North­eastern senior Justin Dowd said a rev­o­lu­tion is coming in space flight—and he has a front row seat to prove it. In 2012, he won the inter­na­tional Race to Space com­pe­ti­tion offered through the global news­paper chain Metro in con­junc­tion with Space Expe­di­tion Cor­po­ra­tion, a pri­vate com­pany known as SXC. Next year, he said, he’ll strap into the two-​​person rocket-​​powered space­craft XCOR Lynx, blast off, and reach space in five min­utes by trav­eling at 2,000 miles per hour.

Dowd, S’14, a math and physics com­bined major, said advance­ments in com­mer­cial space flight in the coming decades are primed to have major impli­ca­tions for travel, global com­merce, sci­ence, the envi­ron­ment, and clean energy, which could be drawn from the sun and trans­mitted back to earth.

“The world is about to get a lot smaller. Orbital travel will allow you to set foot on the oppo­site side of the planet in two hours,” Dowd told about 100 North­eastern students—and many others watching online—on Sat­urday at TEDxNorth­east­ernU, held in Raytheon Amphithe­ater. “Easy access orbit will give a whole new meaning to same-​​day delivery—and long-​​distance relationships.”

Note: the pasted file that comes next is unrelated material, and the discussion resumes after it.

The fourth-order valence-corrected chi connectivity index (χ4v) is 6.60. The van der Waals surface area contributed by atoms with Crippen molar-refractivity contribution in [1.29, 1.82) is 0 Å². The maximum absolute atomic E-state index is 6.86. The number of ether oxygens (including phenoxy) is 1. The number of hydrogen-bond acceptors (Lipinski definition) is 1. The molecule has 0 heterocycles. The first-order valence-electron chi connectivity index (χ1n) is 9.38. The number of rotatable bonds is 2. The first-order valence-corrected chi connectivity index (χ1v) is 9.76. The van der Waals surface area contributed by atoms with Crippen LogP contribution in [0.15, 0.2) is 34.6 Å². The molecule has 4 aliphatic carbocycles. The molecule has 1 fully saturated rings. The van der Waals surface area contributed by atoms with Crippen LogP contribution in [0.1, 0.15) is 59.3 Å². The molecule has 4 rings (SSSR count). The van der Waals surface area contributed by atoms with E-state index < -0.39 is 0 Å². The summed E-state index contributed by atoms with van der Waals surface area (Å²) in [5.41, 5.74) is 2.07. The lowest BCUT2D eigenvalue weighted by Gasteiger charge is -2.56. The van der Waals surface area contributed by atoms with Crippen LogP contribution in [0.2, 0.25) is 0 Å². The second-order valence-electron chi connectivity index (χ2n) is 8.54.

All of this, Dowd said, rein­forces the idea that “an abyss of unknowns” still exists in the bound­aries of knowl­edge across all sub­jects, from his­tory to sci­ence. “That can only mean one thing: the world is not what it seems. It just can’t be. There are more ques­tions than answers,” Dowd said.